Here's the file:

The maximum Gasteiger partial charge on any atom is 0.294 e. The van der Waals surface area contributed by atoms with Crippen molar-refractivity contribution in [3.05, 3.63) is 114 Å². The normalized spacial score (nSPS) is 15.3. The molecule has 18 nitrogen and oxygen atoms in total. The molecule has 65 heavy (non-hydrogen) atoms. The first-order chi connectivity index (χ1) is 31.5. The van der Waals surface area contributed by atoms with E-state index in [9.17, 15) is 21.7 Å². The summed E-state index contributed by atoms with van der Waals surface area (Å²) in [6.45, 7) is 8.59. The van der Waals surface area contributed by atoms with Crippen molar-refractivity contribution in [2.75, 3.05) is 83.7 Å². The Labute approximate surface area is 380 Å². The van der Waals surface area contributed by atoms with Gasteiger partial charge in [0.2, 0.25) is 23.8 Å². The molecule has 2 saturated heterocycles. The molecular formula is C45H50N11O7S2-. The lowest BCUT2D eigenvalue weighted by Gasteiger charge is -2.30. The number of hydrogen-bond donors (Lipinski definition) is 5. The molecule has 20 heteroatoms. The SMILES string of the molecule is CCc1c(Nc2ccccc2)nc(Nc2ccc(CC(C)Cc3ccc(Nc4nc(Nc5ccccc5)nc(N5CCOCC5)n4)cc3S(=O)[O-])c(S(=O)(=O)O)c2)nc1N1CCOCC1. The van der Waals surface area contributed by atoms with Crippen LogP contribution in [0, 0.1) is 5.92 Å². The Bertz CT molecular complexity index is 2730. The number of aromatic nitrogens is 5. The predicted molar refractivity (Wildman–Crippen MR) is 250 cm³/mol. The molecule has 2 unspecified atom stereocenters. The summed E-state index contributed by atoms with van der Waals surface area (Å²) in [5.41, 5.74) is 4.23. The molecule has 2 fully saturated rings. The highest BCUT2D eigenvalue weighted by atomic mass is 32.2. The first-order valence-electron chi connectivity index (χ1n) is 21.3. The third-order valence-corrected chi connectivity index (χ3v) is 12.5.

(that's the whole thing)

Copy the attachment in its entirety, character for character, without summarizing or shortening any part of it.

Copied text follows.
The maximum Gasteiger partial charge on any atom is 0.294 e. The van der Waals surface area contributed by atoms with Crippen molar-refractivity contribution in [3.05, 3.63) is 114 Å². The normalized spacial score (nSPS) is 15.3. The molecule has 18 nitrogen and oxygen atoms in total. The molecule has 65 heavy (non-hydrogen) atoms. The first-order chi connectivity index (χ1) is 31.5. The van der Waals surface area contributed by atoms with E-state index in [9.17, 15) is 21.7 Å². The summed E-state index contributed by atoms with van der Waals surface area (Å²) in [6.45, 7) is 8.59. The van der Waals surface area contributed by atoms with Crippen molar-refractivity contribution in [2.75, 3.05) is 83.7 Å². The Labute approximate surface area is 380 Å². The van der Waals surface area contributed by atoms with Gasteiger partial charge in [0.2, 0.25) is 23.8 Å². The molecule has 2 saturated heterocycles. The molecular formula is C45H50N11O7S2-. The lowest BCUT2D eigenvalue weighted by Gasteiger charge is -2.30. The number of hydrogen-bond donors (Lipinski definition) is 5. The molecule has 20 heteroatoms. The SMILES string of the molecule is CCc1c(Nc2ccccc2)nc(Nc2ccc(CC(C)Cc3ccc(Nc4nc(Nc5ccccc5)nc(N5CCOCC5)n4)cc3S(=O)[O-])c(S(=O)(=O)O)c2)nc1N1CCOCC1. The van der Waals surface area contributed by atoms with Crippen LogP contribution in [0, 0.1) is 5.92 Å². The Bertz CT molecular complexity index is 2730. The number of aromatic nitrogens is 5. The predicted molar refractivity (Wildman–Crippen MR) is 250 cm³/mol. The molecule has 2 unspecified atom stereocenters. The summed E-state index contributed by atoms with van der Waals surface area (Å²) in [5.41, 5.74) is 4.23. The molecule has 2 fully saturated rings. The highest BCUT2D eigenvalue weighted by atomic mass is 32.2. The first-order valence-electron chi connectivity index (χ1n) is 21.3. The third-order valence-corrected chi connectivity index (χ3v) is 12.5.